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Flier piloted planes across the U.S., Atlantic as a girl

From the Associated Press

Vicki Van Meter, who made headlines in the 1990s for piloting a plane across the country at age 11 and from the U.S. to Europe at age 12, has died. She was 26.

Van Meter died Saturday of an apparently self-inflicted gunshot wound, according to the coroner’s office in Crawford County, Pa. Her body was found Sunday in her home in the Pittsburgh suburb of Meadville.

Her brother said that she battled depression but that her family thought she had been dealing with her problems.

“She was unhappy, but it was hard for her to open up about that and we all thought that she was coping,” Daniel Van Meter said. He said she had opposed taking medication.

Born in 1982 in Meadville, Van Meter was celebrated in 1993 and 1994 when she made her cross-country and transatlantic flights accompanied only by a flight instructor. Her instructors said she was at the controls for the trips’ entirety.

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“If you put your mind to it, you can accomplish anything,” Van Meter said before her second trip. In her teens, she said she hoped to become an astronaut when she grew up.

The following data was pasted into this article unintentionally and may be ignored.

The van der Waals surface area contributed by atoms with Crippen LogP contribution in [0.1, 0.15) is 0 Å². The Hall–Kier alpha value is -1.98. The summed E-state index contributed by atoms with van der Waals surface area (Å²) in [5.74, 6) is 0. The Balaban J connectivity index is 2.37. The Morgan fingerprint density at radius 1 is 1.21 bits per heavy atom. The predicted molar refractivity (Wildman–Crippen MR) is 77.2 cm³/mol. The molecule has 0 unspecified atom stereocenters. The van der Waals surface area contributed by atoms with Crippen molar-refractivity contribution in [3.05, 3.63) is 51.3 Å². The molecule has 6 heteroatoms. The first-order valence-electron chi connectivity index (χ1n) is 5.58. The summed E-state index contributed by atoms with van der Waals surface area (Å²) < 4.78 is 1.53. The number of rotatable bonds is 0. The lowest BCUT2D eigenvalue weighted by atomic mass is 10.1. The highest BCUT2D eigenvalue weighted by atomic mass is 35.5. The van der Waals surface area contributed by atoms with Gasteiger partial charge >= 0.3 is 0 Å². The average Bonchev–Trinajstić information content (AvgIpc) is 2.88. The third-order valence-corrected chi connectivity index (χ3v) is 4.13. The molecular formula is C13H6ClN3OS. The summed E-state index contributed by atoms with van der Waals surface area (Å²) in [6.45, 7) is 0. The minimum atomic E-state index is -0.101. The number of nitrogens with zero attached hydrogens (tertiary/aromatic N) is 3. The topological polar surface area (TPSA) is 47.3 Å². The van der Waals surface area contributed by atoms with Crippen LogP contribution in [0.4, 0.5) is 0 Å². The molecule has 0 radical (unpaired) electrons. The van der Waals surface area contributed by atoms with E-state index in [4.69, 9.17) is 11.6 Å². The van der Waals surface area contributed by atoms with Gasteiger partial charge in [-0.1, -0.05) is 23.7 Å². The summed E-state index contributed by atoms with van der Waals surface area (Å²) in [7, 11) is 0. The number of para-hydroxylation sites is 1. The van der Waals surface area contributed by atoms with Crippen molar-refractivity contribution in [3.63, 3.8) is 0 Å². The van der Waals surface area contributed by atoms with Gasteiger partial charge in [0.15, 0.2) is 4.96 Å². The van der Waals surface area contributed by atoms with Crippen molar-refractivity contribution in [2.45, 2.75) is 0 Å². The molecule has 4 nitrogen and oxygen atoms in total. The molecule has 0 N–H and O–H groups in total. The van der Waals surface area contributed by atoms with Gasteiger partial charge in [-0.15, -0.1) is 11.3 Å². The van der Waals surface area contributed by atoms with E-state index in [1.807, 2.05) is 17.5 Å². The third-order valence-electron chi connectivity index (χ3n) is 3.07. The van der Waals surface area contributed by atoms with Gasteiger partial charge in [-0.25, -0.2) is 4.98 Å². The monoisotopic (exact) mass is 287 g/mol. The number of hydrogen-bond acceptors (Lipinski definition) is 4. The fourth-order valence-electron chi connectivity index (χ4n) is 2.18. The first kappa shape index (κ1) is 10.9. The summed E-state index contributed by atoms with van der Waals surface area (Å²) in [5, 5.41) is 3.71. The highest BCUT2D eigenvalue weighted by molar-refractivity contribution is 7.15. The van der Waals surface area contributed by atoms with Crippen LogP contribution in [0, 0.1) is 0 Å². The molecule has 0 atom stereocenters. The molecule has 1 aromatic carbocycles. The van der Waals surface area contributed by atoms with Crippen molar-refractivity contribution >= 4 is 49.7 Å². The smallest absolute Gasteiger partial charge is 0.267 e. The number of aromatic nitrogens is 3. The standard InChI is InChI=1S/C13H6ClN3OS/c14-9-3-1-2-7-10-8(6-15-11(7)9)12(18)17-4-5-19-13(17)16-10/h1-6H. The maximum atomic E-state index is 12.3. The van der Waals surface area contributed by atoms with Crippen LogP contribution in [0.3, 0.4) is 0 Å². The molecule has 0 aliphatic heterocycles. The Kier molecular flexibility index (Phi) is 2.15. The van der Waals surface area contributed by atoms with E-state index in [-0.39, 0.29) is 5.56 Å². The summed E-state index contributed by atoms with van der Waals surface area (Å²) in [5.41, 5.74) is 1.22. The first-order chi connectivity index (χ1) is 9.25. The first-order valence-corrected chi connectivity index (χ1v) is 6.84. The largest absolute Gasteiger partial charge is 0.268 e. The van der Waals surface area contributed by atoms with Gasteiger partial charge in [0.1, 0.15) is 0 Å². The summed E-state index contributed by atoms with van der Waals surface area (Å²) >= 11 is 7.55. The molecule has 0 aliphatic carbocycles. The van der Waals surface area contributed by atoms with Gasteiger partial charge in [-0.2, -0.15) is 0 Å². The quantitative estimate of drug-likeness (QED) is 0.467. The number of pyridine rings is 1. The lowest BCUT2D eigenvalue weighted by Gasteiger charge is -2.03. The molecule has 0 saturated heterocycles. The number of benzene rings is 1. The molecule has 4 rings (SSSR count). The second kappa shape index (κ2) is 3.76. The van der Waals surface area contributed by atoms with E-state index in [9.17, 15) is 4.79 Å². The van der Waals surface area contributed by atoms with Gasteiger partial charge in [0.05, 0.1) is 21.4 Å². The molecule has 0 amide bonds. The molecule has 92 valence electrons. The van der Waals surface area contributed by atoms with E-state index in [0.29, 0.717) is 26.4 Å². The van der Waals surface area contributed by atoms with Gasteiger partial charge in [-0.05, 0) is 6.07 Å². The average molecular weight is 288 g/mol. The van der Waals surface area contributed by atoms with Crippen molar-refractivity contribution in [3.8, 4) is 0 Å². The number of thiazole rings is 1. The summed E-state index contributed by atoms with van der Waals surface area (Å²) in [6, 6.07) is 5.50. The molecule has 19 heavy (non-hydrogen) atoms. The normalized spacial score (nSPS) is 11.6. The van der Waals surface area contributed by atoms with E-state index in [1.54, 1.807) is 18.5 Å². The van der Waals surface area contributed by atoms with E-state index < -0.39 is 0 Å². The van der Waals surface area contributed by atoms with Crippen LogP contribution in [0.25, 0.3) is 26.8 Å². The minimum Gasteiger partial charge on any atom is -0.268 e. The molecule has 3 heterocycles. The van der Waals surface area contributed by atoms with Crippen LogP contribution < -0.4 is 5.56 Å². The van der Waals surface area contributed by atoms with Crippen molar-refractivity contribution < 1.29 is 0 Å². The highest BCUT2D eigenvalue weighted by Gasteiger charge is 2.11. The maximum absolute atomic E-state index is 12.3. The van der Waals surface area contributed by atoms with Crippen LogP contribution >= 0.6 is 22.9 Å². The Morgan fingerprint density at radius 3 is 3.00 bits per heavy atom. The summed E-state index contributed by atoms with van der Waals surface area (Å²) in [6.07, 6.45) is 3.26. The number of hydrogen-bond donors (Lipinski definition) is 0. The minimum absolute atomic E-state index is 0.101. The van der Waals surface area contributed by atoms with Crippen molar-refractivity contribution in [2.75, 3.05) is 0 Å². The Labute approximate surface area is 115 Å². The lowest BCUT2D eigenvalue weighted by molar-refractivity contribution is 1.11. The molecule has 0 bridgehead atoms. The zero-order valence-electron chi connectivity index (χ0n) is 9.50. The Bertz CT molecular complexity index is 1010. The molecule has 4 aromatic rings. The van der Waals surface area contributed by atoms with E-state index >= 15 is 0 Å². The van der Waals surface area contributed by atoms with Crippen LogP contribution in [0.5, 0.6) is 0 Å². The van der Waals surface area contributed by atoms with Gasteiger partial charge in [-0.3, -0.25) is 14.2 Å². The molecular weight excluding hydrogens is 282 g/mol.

Later she earned a degree in criminal justice from Edinboro University in Pennsylvania and spent two years with the Peace Corps in the former Soviet republic of Moldova. She recently worked as an investigator for an insurance company.

Her mother, Corinne Van Meter, said her daughter had begun applying to graduate schools and wanted to study psychology.

Van Meter was a sixth-grader in September 1993 when she flew from Augusta, Maine, to San Diego over five days. She had to fight strong head winds and turbulence that bounced her single-engine Cessna 172 and made her sick.

At the time, she was believed to be the youngest girl to fly across the United States. That record was broken by a 9-year-old girl in 1994.

On her way home from San Diego, Van Meter went to the Johnson Space Center in Houston, where she successfully landed a space shuttle simulator on the second try.

She and her sixth-grade class later visited Washington, D.C., and were given a tour of the White House by then-Vice President Al Gore.

Also in 1994, Van Meter flew from Augusta to Glasgow, Scotland, and was credited with being the youngest girl to make a transatlantic flight. She battled dizziness brought on by high altitude and declared upon landing: “I always thought it would be real hard, and it was.”

The child pilot phenomenon ended in 1996, when 7-year-old Jessica Dubroff, her father and the instructor supervising the flight were killed in a crash in Wyoming while Jessica was trying to become the youngest person to fly across the country. Congress quickly passed a bill banning record-setting attempts by unlicensed pilots.

Corinne Van Meter, a former schoolteacher who quit work to raise her three children, said Vicki “led a full and interesting life. . . . She had more guts than any of us could ever imagine.”


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